|Address||121 Railton Road|
|Type||Squatted autonomous social centre|
121 Centre was a squatted self-managed social centre in Brixton, south London from 1981 until 1999. As an anarchist social centre, the venue hosted a bookshop, cafe, infoshop, library, meeting space, office space, printing facility, and rehearsal space. Organisations using the space included Food Not Bombs, Anarchist Black Cross prisoner aid chapters, an anarcho-feminist magazine, a squatters aid organisation, and an anarchist queer group. Regular events at 121 Centre included punk concerts, a women's cafe night, and a monthly queer night. The centre kept a low profile and was one of the longest-lasting squats in London.
During the 1981 Brixton riots, the centre was left untouched. In 1983, the centre hosted people coming to London for the Stop the City demonstration. The Kate Sharpley Library (KSL) was founded at the 121 in 1979 by, among others, Albert Meltzer. From 1993 onwards, the venue hosted industrial, speedcore, and gabber electronic music events, such as the Sate industrial nights. The social centre was a networking centre for these experimental subgenres. The Dead by Dawn club hosted London's hardest and fastest music between 1994 and 1996. Attendees shared aesthetic interests, including zines, lectures by Sadie Plant, and intellectual literature by the Situationists, Deleuze and Guattari, and William Burroughs. Unlike other club or party series, Dead by Dawn was conceived to be unique in its combination of discussions, videos, films, exhibitions, Internet access, and stalls.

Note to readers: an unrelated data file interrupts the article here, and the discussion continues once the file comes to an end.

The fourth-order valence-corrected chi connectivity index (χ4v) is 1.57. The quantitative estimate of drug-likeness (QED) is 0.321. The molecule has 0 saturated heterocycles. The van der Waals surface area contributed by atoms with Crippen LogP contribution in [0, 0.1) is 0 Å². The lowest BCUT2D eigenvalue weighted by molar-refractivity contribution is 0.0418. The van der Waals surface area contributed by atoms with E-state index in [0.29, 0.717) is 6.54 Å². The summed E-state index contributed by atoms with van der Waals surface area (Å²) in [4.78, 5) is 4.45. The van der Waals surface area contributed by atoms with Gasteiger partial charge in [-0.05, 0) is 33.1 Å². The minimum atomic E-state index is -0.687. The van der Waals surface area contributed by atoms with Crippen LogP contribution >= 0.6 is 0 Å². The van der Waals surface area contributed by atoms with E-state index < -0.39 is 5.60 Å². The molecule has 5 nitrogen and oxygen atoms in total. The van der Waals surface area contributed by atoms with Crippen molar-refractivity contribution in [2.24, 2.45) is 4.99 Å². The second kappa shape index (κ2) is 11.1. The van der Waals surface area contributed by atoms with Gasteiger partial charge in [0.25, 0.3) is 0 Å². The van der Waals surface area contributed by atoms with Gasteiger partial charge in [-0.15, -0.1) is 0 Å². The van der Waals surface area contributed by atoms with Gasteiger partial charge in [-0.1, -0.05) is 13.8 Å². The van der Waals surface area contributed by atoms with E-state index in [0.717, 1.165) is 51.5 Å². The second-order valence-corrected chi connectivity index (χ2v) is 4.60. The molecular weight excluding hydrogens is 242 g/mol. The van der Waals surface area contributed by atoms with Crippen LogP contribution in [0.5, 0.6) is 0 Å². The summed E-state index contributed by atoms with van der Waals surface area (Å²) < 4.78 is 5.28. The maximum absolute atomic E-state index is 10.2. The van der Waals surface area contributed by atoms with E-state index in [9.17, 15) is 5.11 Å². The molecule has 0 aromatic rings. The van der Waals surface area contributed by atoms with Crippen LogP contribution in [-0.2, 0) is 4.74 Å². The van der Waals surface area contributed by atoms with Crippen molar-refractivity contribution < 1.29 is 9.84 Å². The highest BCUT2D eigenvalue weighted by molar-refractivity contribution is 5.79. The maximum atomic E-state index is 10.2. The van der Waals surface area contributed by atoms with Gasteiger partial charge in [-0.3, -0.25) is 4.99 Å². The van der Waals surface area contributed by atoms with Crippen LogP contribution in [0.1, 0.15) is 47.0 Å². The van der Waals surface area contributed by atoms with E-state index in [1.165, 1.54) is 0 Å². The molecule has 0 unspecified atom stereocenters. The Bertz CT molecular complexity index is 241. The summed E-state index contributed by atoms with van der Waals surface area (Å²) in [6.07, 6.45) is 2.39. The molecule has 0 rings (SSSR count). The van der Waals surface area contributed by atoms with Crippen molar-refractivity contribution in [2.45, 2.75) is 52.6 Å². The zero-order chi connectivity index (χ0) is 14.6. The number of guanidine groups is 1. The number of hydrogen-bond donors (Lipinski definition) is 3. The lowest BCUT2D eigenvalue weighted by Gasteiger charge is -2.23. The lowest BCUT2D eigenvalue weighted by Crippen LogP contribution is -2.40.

The centre was set on fire during a rise in right-wing violence in 1993.
The Lambeth London Borough Council obtained a court order to repossess the building in early 1999. The squatters responded with multiple actions to rally opposition: modifying billboards, wheatpasting protest fliers, publishing the South London Stress, and occupying Lambeth Town Hall with a "drink-in" protest of a new law against drinking in public. The Evening Standard reported their campaign as "highly efficient". As the eviction date approached, the squatters barricaded themselves inside and held an all-day street party in April. An armed police force later removed the remaining occupants. Rising property values were a core impetus for the building's repossession.
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- McHenry & Bufe 2015, pp. 243–245.
- Monroe 2002, p. 154.